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“Syntactic sugar” is a term for syntax changes in computer programming which make it easier for humans to code. There are several different types of syntactic sugar and synonyms include “syntactic saccharine” and even “candygrammar,” which is often used to describe superfluous or unhelpful “syntactic sugar” changes.
People often define syntactic sugar as changes that make computer programming languages more like English – helping less tech-savvy people to program. However, others also describe shortcuts that consolidate programming tasks in fewer characters as syntactic sugar as well. Sometimes both of these are incorporated in the same change – other times they are at odds with each other. For example, if a syntactic sugar for the unskilled programmer is a command like “make X equal to one” and the skilled programmer shortcut is “X = 1,” both of these could be considered syntactic sugar in their own ways. One simplifies the task for the non-tech savvy person, but expands the amount of syntax needed to complete the task. The other provides a simplified shortcut, but is more cryptic and obscure, making things harder for the unskilled programmer.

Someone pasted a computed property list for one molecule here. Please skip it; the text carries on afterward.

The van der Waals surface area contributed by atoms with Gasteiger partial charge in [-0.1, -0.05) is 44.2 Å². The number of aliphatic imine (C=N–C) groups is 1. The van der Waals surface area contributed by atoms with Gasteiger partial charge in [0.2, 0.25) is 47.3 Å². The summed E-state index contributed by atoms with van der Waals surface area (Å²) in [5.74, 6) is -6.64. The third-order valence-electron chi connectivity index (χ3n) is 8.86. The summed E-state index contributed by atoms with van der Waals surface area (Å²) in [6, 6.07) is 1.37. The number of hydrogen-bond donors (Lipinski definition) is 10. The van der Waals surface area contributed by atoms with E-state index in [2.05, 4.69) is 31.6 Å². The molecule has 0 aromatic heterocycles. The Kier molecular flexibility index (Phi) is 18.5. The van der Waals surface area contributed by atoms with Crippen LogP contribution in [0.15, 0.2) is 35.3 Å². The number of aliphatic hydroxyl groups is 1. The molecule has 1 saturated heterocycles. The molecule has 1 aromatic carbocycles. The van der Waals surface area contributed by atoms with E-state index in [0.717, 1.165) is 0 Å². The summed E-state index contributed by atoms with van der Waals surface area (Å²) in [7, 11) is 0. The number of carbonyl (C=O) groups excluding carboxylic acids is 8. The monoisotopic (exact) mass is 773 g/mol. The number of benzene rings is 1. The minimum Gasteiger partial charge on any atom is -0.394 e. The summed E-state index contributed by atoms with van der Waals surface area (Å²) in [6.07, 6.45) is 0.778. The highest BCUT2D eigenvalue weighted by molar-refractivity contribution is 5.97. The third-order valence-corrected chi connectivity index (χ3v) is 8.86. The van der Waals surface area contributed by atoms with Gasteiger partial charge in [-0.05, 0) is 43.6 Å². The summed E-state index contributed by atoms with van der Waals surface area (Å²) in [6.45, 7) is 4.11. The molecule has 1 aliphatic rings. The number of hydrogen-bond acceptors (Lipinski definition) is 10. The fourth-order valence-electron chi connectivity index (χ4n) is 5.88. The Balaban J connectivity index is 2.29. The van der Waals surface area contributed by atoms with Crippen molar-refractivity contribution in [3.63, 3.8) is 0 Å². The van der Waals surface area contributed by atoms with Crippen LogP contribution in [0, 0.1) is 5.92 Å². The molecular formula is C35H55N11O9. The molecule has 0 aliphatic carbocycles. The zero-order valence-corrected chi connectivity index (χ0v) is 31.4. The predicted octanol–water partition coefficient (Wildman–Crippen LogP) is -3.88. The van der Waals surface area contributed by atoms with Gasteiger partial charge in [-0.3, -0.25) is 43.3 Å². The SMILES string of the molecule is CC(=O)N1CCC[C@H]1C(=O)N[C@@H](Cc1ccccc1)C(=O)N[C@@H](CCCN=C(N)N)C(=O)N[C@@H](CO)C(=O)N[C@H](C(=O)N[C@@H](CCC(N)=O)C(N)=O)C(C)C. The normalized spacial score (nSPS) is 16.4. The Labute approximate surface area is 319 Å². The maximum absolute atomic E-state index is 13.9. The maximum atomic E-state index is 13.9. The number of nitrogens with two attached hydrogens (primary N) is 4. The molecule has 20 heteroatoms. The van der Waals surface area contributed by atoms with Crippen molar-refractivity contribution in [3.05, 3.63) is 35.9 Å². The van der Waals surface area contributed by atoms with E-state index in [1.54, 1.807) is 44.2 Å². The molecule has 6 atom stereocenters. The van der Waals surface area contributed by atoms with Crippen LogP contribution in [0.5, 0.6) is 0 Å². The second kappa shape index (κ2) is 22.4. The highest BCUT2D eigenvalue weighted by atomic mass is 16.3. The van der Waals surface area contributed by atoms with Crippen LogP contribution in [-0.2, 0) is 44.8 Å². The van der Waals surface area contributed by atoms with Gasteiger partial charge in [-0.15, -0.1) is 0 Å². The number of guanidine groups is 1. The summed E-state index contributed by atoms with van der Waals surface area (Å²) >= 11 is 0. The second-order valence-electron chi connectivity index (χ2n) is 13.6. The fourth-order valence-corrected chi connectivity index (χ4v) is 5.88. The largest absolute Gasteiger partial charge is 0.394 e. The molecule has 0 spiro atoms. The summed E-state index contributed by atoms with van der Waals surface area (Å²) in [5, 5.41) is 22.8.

In general, syntactic sugar is seen as a lazy way to approach syntax design. The best practice, according to many skilled programmers, is to create a consistent syntax that is efficient and stands up well to change.